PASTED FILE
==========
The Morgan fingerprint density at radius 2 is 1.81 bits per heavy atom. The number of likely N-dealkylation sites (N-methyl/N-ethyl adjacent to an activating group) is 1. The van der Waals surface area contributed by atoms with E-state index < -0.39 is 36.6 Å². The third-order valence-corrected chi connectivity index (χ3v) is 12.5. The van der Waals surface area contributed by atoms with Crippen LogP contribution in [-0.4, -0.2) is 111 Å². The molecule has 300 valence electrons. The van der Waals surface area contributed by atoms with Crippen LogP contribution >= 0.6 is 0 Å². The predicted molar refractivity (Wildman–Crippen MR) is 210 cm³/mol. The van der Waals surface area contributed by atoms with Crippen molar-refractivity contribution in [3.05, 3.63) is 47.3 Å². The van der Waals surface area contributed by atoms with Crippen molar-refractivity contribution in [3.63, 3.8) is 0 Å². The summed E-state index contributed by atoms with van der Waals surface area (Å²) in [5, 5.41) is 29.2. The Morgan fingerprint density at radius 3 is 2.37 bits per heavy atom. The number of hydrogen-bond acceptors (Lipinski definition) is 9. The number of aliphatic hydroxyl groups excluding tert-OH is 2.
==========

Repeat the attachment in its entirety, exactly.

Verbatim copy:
The Morgan fingerprint density at radius 2 is 1.81 bits per heavy atom. The number of likely N-dealkylation sites (N-methyl/N-ethyl adjacent to an activating group) is 1. The van der Waals surface area contributed by atoms with E-state index < -0.39 is 36.6 Å². The third-order valence-corrected chi connectivity index (χ3v) is 12.5. The van der Waals surface area contributed by atoms with Crippen LogP contribution in [-0.4, -0.2) is 111 Å². The molecule has 300 valence electrons. The van der Waals surface area contributed by atoms with Crippen LogP contribution >= 0.6 is 0 Å². The predicted molar refractivity (Wildman–Crippen MR) is 210 cm³/mol. The van der Waals surface area contributed by atoms with Crippen molar-refractivity contribution in [3.05, 3.63) is 47.3 Å². The van der Waals surface area contributed by atoms with Crippen molar-refractivity contribution in [3.63, 3.8) is 0 Å². The summed E-state index contributed by atoms with van der Waals surface area (Å²) in [5, 5.41) is 29.2. The Morgan fingerprint density at radius 3 is 2.37 bits per heavy atom. The number of hydrogen-bond acceptors (Lipinski definition) is 9. The number of aliphatic hydroxyl groups excluding tert-OH is 2.